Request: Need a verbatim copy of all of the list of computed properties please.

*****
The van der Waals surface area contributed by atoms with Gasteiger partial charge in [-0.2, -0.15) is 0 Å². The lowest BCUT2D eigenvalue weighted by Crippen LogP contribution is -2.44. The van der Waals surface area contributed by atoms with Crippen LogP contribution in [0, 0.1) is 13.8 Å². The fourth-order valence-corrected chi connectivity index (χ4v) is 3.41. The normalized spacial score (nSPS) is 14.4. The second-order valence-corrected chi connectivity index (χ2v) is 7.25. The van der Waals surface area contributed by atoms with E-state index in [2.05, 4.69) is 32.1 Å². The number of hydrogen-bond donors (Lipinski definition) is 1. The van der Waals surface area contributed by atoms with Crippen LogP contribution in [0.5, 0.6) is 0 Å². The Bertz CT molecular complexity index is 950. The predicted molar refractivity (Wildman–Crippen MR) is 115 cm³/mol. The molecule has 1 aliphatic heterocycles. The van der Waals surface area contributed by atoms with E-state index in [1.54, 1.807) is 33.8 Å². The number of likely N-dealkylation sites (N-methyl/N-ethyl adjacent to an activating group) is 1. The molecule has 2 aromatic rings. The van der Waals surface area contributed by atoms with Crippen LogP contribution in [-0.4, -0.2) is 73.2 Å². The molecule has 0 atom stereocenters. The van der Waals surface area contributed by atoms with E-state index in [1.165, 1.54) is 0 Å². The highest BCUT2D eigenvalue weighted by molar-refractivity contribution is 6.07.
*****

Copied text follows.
The van der Waals surface area contributed by atoms with Gasteiger partial charge in [-0.2, -0.15) is 0 Å². The lowest BCUT2D eigenvalue weighted by Crippen LogP contribution is -2.44. The van der Waals surface area contributed by atoms with Crippen LogP contribution in [0, 0.1) is 13.8 Å². The fourth-order valence-corrected chi connectivity index (χ4v) is 3.41. The normalized spacial score (nSPS) is 14.4. The second-order valence-corrected chi connectivity index (χ2v) is 7.25. The van der Waals surface area contributed by atoms with E-state index in [2.05, 4.69) is 32.1 Å². The number of hydrogen-bond donors (Lipinski definition) is 1. The van der Waals surface area contributed by atoms with Crippen LogP contribution in [0.5, 0.6) is 0 Å². The Bertz CT molecular complexity index is 950. The predicted molar refractivity (Wildman–Crippen MR) is 115 cm³/mol. The molecule has 1 aliphatic heterocycles. The van der Waals surface area contributed by atoms with E-state index in [1.54, 1.807) is 33.8 Å². The number of likely N-dealkylation sites (N-methyl/N-ethyl adjacent to an activating group) is 1. The molecule has 2 aromatic rings. The van der Waals surface area contributed by atoms with Crippen LogP contribution in [-0.4, -0.2) is 73.2 Å². The molecule has 0 atom stereocenters. The van der Waals surface area contributed by atoms with E-state index in [1.165, 1.54) is 0 Å². The highest BCUT2D eigenvalue weighted by molar-refractivity contribution is 6.07.